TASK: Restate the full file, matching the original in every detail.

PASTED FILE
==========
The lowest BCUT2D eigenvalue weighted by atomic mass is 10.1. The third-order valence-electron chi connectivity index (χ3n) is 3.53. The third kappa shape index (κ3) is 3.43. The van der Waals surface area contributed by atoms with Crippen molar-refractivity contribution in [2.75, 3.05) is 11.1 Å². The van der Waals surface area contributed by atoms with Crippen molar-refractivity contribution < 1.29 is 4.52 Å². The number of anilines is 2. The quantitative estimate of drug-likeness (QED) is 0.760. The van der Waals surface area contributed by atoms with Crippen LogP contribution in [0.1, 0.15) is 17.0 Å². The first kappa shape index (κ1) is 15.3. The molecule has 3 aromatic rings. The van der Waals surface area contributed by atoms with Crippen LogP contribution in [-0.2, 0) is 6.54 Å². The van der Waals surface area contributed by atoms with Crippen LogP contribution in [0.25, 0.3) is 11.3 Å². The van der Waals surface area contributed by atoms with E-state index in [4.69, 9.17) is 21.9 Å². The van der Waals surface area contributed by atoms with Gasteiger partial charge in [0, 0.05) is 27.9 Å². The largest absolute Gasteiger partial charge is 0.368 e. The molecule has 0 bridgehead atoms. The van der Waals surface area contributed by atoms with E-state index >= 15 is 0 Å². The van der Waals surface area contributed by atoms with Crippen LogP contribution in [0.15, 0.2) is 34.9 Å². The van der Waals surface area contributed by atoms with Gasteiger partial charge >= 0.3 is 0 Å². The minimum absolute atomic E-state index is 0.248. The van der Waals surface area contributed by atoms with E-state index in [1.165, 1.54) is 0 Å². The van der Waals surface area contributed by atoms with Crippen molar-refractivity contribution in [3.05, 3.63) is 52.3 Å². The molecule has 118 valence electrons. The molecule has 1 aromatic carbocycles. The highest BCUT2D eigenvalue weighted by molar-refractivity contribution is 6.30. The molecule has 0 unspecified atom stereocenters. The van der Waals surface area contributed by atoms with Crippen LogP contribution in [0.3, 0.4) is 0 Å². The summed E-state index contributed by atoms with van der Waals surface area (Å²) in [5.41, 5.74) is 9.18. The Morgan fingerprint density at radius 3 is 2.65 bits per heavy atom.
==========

The lowest BCUT2D eigenvalue weighted by atomic mass is 10.1. The third-order valence-electron chi connectivity index (χ3n) is 3.53. The third kappa shape index (κ3) is 3.43. The van der Waals surface area contributed by atoms with Crippen molar-refractivity contribution in [2.75, 3.05) is 11.1 Å². The van der Waals surface area contributed by atoms with Crippen molar-refractivity contribution < 1.29 is 4.52 Å². The number of anilines is 2. The quantitative estimate of drug-likeness (QED) is 0.760. The van der Waals surface area contributed by atoms with Crippen LogP contribution in [0.1, 0.15) is 17.0 Å². The first kappa shape index (κ1) is 15.3. The molecule has 3 aromatic rings. The van der Waals surface area contributed by atoms with Crippen LogP contribution in [-0.2, 0) is 6.54 Å². The van der Waals surface area contributed by atoms with Crippen LogP contribution in [0.25, 0.3) is 11.3 Å². The van der Waals surface area contributed by atoms with E-state index in [4.69, 9.17) is 21.9 Å². The van der Waals surface area contributed by atoms with Gasteiger partial charge in [0, 0.05) is 27.9 Å². The largest absolute Gasteiger partial charge is 0.368 e. The molecule has 0 bridgehead atoms. The van der Waals surface area contributed by atoms with E-state index >= 15 is 0 Å². The van der Waals surface area contributed by atoms with Crippen LogP contribution in [0.15, 0.2) is 34.9 Å². The van der Waals surface area contributed by atoms with Gasteiger partial charge >= 0.3 is 0 Å². The minimum absolute atomic E-state index is 0.248. The van der Waals surface area contributed by atoms with E-state index in [1.165, 1.54) is 0 Å². The van der Waals surface area contributed by atoms with Crippen molar-refractivity contribution in [3.05, 3.63) is 52.3 Å². The molecule has 118 valence electrons. The molecule has 1 aromatic carbocycles. The highest BCUT2D eigenvalue weighted by molar-refractivity contribution is 6.30. The molecule has 0 unspecified atom stereocenters. The van der Waals surface area contributed by atoms with Crippen LogP contribution in [0.3, 0.4) is 0 Å². The summed E-state index contributed by atoms with van der Waals surface area (Å²) in [5.41, 5.74) is 9.18. The Morgan fingerprint density at radius 3 is 2.65 bits per heavy atom.